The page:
An uneven erosion surface separates calcareous sedimentary rocks above and vesicular andesite porphyry below at the Guayacan mine of central Chile. Channel-like depressions filled with sedimentary rock flank elongate, stratiform bodies of disseminated copper ore which impregnate the vesicular crests of andesite lava flows. The "channels" lie parallel to and mark the margins of tongues of lava. Erosional features such as scour surfaces, conglomerate and crossbedding mark some of the channels. Other channels show no evidence of erosion, suggesting that some, at least, represent depressions or spaces that were not filled during extrusion of the lava. The flows strike east. Their crests are vesicular and impregnated with copper sulfide minerals, mainly bornite, to depths as much as 3 m below the contact. Bornite fills vesicles and fractures, impregnates the andesite ground mass, and replaces andesine phenocrysts, mainly along cleavage planes. Chalcopyrite is mixed with bornite in the upper, more vesicular part of the flows and occurs with fine-grained pyrite as disseminations and replacing fossils in the base of the overlying sedimentary rock. The channel axes also strike roughly east and, in most places, are underlain by barren ground. These mappable features, when recognized, are valuable in determining the size, shape, and orientation of adjacent ore bodies and, thereby, assist in the evaluation, exploration and mining of these stratiform copper deposits.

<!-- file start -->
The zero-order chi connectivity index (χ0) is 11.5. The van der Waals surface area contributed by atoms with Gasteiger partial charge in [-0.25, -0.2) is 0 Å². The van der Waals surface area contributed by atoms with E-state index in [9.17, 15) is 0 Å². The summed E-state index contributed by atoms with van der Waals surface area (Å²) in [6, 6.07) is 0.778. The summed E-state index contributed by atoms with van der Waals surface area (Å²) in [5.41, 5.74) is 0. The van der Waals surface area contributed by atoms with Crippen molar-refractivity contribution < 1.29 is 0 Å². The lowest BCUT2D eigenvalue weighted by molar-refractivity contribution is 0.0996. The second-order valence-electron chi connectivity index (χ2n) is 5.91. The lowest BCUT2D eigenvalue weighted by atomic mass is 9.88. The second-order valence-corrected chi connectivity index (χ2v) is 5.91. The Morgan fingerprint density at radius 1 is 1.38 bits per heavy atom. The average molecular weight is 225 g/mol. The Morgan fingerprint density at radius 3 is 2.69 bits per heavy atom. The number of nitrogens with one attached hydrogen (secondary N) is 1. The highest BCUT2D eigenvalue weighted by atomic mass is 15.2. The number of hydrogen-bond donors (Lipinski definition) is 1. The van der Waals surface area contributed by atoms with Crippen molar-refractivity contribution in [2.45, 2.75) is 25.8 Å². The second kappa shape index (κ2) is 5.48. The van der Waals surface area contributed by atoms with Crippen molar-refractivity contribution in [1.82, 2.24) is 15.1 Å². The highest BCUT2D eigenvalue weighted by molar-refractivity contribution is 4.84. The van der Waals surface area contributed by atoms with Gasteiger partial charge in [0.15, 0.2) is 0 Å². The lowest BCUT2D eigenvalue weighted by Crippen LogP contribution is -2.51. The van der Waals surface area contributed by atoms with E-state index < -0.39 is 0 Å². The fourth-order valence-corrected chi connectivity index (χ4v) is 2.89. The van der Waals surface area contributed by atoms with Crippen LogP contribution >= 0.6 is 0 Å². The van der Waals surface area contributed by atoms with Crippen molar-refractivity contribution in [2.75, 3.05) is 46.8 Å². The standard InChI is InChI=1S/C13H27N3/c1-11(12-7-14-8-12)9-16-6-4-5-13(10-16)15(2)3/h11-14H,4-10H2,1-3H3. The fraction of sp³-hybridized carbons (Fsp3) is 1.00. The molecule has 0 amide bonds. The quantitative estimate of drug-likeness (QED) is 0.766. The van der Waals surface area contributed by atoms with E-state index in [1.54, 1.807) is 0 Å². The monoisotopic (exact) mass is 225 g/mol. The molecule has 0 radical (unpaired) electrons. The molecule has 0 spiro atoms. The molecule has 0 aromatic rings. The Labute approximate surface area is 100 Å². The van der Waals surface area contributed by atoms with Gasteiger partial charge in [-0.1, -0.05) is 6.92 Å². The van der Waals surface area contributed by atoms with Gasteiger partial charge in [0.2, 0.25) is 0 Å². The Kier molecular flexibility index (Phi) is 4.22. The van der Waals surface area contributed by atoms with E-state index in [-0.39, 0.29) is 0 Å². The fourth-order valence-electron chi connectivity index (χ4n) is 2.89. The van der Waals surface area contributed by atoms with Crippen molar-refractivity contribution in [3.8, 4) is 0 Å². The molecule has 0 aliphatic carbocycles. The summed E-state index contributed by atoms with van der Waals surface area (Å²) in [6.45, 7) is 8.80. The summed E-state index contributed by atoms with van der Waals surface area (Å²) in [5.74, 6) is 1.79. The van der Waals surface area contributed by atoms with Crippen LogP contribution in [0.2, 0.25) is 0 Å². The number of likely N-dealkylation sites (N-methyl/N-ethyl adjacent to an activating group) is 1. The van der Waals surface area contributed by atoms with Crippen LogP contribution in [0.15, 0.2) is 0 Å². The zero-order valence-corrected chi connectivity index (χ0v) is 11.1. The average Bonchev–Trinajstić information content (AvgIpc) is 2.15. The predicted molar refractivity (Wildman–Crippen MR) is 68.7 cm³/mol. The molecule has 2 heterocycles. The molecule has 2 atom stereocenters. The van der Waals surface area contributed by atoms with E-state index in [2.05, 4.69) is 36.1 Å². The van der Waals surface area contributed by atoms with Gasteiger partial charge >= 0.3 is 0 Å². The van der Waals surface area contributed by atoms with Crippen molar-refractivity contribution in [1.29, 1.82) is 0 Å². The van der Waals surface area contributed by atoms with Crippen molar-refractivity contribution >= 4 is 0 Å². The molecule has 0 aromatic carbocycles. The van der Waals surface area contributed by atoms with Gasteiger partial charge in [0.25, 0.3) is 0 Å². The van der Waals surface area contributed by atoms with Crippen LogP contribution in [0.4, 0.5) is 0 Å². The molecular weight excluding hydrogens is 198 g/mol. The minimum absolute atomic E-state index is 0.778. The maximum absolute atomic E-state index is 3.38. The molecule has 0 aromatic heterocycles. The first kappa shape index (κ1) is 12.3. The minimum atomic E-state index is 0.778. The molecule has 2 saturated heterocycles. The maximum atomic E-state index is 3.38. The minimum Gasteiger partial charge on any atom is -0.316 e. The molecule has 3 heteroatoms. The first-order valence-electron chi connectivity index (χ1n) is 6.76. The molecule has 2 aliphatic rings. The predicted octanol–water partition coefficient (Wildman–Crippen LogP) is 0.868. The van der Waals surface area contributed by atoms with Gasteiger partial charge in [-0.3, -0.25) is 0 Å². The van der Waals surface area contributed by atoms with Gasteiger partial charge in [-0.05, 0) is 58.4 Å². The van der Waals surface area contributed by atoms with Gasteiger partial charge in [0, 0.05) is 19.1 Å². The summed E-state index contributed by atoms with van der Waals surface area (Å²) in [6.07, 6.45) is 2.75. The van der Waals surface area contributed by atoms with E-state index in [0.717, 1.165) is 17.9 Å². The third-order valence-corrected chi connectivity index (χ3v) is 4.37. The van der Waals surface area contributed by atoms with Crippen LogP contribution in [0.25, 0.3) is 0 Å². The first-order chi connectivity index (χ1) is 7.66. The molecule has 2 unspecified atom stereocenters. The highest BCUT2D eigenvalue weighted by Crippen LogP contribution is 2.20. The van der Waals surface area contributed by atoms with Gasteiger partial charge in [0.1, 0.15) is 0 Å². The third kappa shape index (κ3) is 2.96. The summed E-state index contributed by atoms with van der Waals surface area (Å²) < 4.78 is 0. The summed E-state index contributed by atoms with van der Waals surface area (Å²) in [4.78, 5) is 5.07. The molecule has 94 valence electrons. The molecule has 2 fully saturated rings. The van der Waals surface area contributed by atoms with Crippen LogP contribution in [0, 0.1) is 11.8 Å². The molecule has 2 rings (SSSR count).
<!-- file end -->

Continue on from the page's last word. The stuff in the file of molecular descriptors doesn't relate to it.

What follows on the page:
|Publication Subtype||Journal Article|
|Title||Paleo-channels at the Guayacan copper mine, Cabildo District, Aconcagua Province, Chile|
|Series title||Economic Geology|
|Publisher||Society of Economic Geologists|
|Google Analytic Metrics||Metrics page|